Jay Goltz writes a blog on small business and entrepreneurship for the New York Times. His March 10, 2014 posting was titled “10 Words Entrepreneurs Should Use With Caution.”
In that piece, Goltz shared 10 words that he believes have become jargon in the world of entrepreneurship. They are:
- Corporate Culture
- Business Model
As it turns out, I happen to like – and frequently use – a few of these words in my work with clients. But, I get what Goltz is saying in his blog: using a word or phrase without clearly understanding its meaning turns a great word – such as accountable – into a business buzzword like “out of the box.”
I also found myself thinking about the words that were missing from Goltz’s list. These are the words that I have discovered in the 20+ years that I have been in business for myself. They are the words I saw in my father as he ran his own small auto and truck repair shop. They are the words that are evident in the lives of legendary entrepreneurs such as Henry Ford, J.C. Penney, Mary Kay Ash, Sam Walton, and Thomas Watson. They are the 10 words entrepreneurs should use every day:
• Work: I always thought of myself as a hard worker, and then I started my own business. Only then did I understand all of the nights when my mother would take supper to my father at his shop so that he could complete the repair that was promised for the next morning. Yes, I can control my calendar to a greater degree, but even today, a 40-hour week is a luxury. Successful entrepreneurs and small business owners work hard.
• Customers: It doesn’t matter that your product or service is cool or good if no one buys anything. Every great business knows that customers are not a nuisance. They are the people who write your paycheck. Understand them. Love them. Serve them. And never ever ever take them for granted.
• Quality: Joe Calloway cited this study in his excellent book, Be the Best at What Matters Most. The American Customer Satisfaction Index reported in August 2012 that customer satisfaction with major auto manufacturers was at its highest level in 20 years. The reason given for the increase was that automakers are paying more attention to the quality of the vehicles they produce.
Calloway’s analysis is spot on: In this age of businesses searching like mad for ways to win customers, the car companies decided to make better cars. “Quality never goes out of style” isn’t a cliché. It is the truth.
• Distinction: Most businesses have competitors that offer a similar product with similar quality features, and price. To win, you must embrace this concept: Fundamentals are the minimum, distinctive is the difference.
Scott McKain, author of the book Create Distinction, says it well: “In today’s world, customers have a difficult time telling the difference between you and your competition. And if they cannot tell the difference between you and your competitor, then both of you are in trouble.”
• Consistency: You can’t deliver quality once and win. You can’t be distinctive today and then never worry about it again. Your customer won’t continue to do business with you on the hope that you occasionally get it right. Consistency in performance transforms occasional brilliance into reliable performance.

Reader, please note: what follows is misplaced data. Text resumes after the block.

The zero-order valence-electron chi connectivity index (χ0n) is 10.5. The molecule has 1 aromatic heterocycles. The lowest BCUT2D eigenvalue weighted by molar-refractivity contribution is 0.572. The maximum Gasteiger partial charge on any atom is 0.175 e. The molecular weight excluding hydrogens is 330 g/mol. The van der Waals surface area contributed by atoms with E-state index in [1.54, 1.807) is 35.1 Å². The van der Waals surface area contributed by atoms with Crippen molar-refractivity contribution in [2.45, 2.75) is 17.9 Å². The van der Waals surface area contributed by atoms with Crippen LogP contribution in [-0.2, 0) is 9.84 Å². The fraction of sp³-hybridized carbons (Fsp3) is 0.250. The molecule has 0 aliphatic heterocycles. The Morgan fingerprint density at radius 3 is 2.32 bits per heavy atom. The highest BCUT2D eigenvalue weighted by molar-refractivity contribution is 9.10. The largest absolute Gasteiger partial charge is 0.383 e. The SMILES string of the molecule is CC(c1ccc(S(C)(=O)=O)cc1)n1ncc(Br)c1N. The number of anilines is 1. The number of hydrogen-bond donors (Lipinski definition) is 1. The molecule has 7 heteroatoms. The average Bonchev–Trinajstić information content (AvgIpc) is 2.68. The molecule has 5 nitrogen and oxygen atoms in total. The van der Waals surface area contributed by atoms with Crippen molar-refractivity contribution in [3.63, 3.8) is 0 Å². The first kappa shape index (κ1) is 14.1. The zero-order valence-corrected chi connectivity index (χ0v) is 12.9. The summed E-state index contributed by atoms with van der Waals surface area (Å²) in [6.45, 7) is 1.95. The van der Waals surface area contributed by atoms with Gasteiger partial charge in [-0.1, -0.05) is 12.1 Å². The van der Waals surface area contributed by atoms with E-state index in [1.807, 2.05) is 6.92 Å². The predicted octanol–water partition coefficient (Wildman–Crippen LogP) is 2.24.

• Responsibility: A manager at one of my clients once told me, “Randy, the biggest problem we have around here is that no one will take responsibility for anything. But, don’t quote me on that.”
Larry Winget put it this way in his New York Times best seller, It’s Called Work for a Reason, “Business gets better right after the people in the business get better.” This simple formula applies to every area of your business, and you, as the leader, must take responsibility for implementing it.
• Leadership: Why do you want to be an entrepreneur? Is it because you want to take control of your life, seize new opportunities, solve problems, or make the world a better place? If your answer to any of these is “yes,” then according to Mark Sanborn, you desire to lead.
Sanborn’s books The Fred Factor and You Don’t Need a Title to be a Leader are built on the belief that anyone can make a positive difference at any time. You will never be truly successful as an entrepreneur, boss, parent, or person until you embrace the responsibility of leadership every day.
• Integrity: Doing what’s right and acting honestly has been hijacked in today’s business environment. Ethics is now the responsibility of lawyers who define it in terms of compliance. Rules creating “transparency” are necessary because business people operate from a position that values winning at all costs – even if the cost is your reputation for being trustworthy. There are occasional examples when bending the rules leads to short-term success, but, time eventually wounds all heals.
• Perseverance: The philosopher Ralph Waldo Emerson said, “The great majority of men are bundles of beginnings.” There will always be problems to solve; temptations to resist; and barriers to overcome. It isn’t the greatness of the idea that makes you successful. It is the perseverance to continue the pursuit long after the exhilaration of a new idea has faded.
• Results: The heroes in every field of endeavor are known by their results. Results Rule! isn’t just the title of one of my books. It is the cumulative outcome when entrepreneurs – and leaders in every profession – make these 10 words part of their thinking, language, performance, and behavior every day.